April market update
Our journey to the "new normal"
11 May 2020
April was a month during which battered risk assets staged a strong rally across the globe. After the widespread panic of mid-March, a combination of seller exhaustion, massive stimulus and better news on the spread of Covid-19 acted to steady sentiment and push stock markets up from their lows. Indeed, depending on which particular area one wants to drill down on, this was one of the sharpest rallies ever seen, coming as it did on the back of one the quickest ever collapses.
The amount of stimulus promised or provided by governments and central banks is now touching $16trn, or just over 18% of the global economy. This is an eye watering number by any standards and has been provided at breakneck speed to offset the effects of the current mandatory shutdowns. The need for this massive stimulation effort was made abundantly clear in April by a series of ugly economic datapoints, each of which underlined the deep impact of social distancing measures on activity planetwide. Cushioned by this huge injection of liquidity and government spending, markets absorbed the deluge of bad news and focused instead on how the spread of Covid-19 was evolving.
“This was one of the sharpest rallies ever seen, coming as it did on the back of one the quickest ever collapses.”
As infection rate data began to slow, then peak for western nations during April, market momentum steadily built across the globe. Sentiment was also boosted by reports of varying credibility, on the progress of existing drugs for Covid-19 treatment and the prospect of a new vaccine. In addition, after an exceptionally aggressive period of de-leveraging in the middle of March there was also substantially less selling pressure to meet this rally, which in turn added to momentum. Some asset classes which had been dysfunctional the month before, e.g. the corporate credit market, managed to pivot on the back of central bank support and post their most active period ever. In the US market alone issuance was over $250bn in April, a new record posted at the same time the US economy was delivering the worst economic numbers since the Great Depression, a situation which graphically illustrates how powerful policy changes can be in determining investor behaviour. The ‘whatever it takes’ mentality behind central bank intervention, is clearly beginning to have its desired effect in unblocking key parts of the financial system.
“The ‘whatever it takes’ mentality behind central bank intervention, is clearly beginning to have its desired effect in unblocking key parts of the financial system.”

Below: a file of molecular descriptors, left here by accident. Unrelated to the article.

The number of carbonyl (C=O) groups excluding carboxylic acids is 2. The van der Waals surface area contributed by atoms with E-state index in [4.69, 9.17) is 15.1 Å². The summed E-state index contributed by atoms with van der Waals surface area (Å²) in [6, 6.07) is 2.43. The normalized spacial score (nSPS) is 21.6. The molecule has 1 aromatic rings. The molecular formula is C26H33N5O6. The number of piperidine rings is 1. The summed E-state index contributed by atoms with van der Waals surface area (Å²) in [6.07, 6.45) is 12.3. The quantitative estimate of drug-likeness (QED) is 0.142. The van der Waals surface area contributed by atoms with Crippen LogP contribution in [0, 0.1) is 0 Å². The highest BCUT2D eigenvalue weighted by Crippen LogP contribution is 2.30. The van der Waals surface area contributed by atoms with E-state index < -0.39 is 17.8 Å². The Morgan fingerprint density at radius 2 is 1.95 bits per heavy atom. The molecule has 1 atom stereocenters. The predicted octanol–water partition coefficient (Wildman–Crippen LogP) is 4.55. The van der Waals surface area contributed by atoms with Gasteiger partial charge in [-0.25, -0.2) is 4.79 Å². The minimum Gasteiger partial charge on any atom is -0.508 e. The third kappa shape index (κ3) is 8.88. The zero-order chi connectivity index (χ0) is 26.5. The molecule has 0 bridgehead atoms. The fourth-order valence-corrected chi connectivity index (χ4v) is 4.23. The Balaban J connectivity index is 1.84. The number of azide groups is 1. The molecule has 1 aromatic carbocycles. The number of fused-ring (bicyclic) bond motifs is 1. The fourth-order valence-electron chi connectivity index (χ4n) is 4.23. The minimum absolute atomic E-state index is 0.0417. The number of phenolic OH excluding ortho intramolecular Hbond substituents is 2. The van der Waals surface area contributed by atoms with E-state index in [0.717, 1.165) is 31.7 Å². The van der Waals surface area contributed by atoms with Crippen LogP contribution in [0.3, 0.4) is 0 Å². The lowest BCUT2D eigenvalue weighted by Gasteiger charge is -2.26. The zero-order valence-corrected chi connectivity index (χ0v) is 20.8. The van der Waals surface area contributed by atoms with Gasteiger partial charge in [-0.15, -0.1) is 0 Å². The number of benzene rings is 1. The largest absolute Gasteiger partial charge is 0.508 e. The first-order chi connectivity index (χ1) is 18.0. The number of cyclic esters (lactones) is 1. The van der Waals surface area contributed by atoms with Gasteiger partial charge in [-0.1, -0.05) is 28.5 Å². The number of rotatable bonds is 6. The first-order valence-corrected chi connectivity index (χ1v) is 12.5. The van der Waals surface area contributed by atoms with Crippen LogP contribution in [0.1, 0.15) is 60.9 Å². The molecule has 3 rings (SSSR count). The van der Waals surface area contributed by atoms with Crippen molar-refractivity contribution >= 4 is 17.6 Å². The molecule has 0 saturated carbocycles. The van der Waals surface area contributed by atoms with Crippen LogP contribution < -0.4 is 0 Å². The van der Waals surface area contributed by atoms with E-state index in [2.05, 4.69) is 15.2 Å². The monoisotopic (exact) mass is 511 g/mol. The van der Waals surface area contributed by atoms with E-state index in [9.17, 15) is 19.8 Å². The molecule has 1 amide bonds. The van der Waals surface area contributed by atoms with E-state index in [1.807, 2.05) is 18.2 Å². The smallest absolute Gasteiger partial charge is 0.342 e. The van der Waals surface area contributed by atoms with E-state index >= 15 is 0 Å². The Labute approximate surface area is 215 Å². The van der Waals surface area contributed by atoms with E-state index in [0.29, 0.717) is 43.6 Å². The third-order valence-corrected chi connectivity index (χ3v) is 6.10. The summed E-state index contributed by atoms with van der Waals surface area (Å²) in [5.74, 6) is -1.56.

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However, under the surface not everything is as rosy as the headline recovery would suggest. Although some bounce backs were large, nearly all risk assets are still nursing considerable losses for the year. Some corporate issuers may be able to refinance their debt easily, but the cost is high and outside of household names it is not so easy.
Importantly, several crucial asset classes remain dysfunctional, with the oil market perhaps the most obvious example, illustrated by negative intra-month prices. Even in a world of negative interest rates, watching the benchmark US oil futures market panic, then push the price of a barrel of oil to almost -$40, was a shock. The explanation was fairly simple, with US oil producers effectively paying people to store oil that wasn’t needed as a result of demand falling, but it was another example of the complex, overlapping reverberations of Covid-19 rippling through global asset markets.
“Although some bounce backs were large, nearly all risk assets are still nursing considerable losses for the year.”
The outlook from here has undoubtedly improved as we emerge from lockdown and the sizable stimulus is beginning to have an effect. However, in the very near term there is a risk that equities have front loaded a seamless recovery a little too quickly, especially as the process of balance sheet repair in the corporate and household sectors will take time and will act to moderate economic recovery from here. Old risks are also re-emerging with everything from Brexit to China-US trade tensions making a reappearance during the month. Although we would be slow to dismiss these risks out of hand, we think the pressing need to repair the economies of the world will likely trump the rhetoric we will have to endure on these issues in the months ahead.
“Our own actions during the month have tended towards investing carefully, but investing nonetheless”
Our own actions during the month have tended towards investing carefully, but investing nonetheless, as we keep our eyes on the longer-term time horizons all portfolios are managed to. We will continue to do that in the face of the inevitable setbacks ahead in our journey to the ‘new normal’.
Portfolios delivered between +4% and +9% during April depending on risk mandate, with the higher risk portfolios moving the most. Unsurprisingly, it was the most beaten up assets which led the recovery, equities in the vanguard accompanied by a broad spectrum of credit managers. There were few negative contributions of note.
On behalf of the Saltus Investment Committee, May 2020
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